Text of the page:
Opportunity cost is another example of an economic theory first introduced by an Austrian economist, as it’s attributed to Friedrich von Wieser, an Austrian economist who formulated the idea around the same time, in the late 19th century.

Therefore, it’s undeniable that Austrian economists in the past have contributed to the development of the field of economics today. And, Friedrich Hayek winning the Nobel Prize in Economic Sciences in 1974 gave a brief resurgence of legitimacy to the Austrian school. But even by that point, Austrian economics was widely considered heterodox by most professional economists. 

As time went on, and as math, statistics and econometrics became increasingly important in economics, the majority of economists came to believe that quantitative analysis of empirical data is a key tool to furthering our understanding of the economy. As a result, Austrian economics is now considered heterodox in large part due to what other economists would call a lack of empirical rigor (of course, some Austrian economists may actually use empirical methods and so argue this point, but the school overall remains less committed to empirical evidence than many modern economists are comfortable with).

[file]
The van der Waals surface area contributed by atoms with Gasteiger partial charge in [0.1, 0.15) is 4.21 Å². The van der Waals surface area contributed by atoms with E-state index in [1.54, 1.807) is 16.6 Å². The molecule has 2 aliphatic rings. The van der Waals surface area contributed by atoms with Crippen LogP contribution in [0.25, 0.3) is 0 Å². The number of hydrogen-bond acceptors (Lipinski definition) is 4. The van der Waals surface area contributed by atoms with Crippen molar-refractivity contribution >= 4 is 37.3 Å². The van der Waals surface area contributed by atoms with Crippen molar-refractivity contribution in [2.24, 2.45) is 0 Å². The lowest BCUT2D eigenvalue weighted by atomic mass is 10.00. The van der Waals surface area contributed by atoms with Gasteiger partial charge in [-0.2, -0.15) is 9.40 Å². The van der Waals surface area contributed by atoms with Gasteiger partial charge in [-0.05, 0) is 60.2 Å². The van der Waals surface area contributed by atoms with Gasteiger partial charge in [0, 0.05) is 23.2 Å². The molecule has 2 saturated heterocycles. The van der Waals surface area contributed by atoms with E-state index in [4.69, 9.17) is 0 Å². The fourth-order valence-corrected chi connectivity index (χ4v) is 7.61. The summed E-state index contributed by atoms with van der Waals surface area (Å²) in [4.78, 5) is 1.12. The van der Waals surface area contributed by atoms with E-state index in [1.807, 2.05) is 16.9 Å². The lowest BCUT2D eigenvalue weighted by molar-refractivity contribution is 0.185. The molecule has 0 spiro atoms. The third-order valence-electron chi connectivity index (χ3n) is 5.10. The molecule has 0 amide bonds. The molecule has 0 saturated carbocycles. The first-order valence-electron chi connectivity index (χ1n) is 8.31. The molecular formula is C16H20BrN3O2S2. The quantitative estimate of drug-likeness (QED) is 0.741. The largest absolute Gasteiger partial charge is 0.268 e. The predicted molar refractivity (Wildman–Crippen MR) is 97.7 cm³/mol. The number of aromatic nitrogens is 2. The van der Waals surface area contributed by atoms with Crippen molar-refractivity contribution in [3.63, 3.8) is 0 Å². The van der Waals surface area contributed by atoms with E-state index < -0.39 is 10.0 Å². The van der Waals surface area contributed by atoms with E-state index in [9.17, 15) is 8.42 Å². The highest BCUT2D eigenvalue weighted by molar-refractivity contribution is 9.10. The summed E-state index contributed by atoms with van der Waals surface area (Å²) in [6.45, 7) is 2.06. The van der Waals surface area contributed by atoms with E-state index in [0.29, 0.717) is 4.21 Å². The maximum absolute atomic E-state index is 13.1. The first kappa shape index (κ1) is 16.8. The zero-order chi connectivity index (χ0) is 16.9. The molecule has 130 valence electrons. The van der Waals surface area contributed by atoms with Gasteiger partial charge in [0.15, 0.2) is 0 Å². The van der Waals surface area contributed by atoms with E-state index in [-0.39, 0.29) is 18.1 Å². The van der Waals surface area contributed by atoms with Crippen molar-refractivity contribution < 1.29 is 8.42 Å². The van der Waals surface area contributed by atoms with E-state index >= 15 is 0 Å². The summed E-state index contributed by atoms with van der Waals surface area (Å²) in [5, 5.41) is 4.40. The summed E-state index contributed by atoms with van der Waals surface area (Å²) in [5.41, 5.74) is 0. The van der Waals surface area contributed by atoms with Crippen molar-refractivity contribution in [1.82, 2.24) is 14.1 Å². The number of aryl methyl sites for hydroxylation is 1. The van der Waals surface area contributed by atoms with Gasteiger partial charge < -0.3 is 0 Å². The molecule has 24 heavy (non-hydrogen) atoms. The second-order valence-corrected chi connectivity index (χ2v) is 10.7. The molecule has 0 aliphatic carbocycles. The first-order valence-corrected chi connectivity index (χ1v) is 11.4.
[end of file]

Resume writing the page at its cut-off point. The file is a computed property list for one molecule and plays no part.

The accusations run in both directions; Austrian economists have levied critiques against mainstream economists, as well. According to some Austrian economists, orthodox schools of thought fail to account for the unintended consequences of economic policy or individual choice. Others would claim that an over-dependence on quantitative rigor has led modern economics astray.

Divisive scholarly argument.

Image credit: master1305 on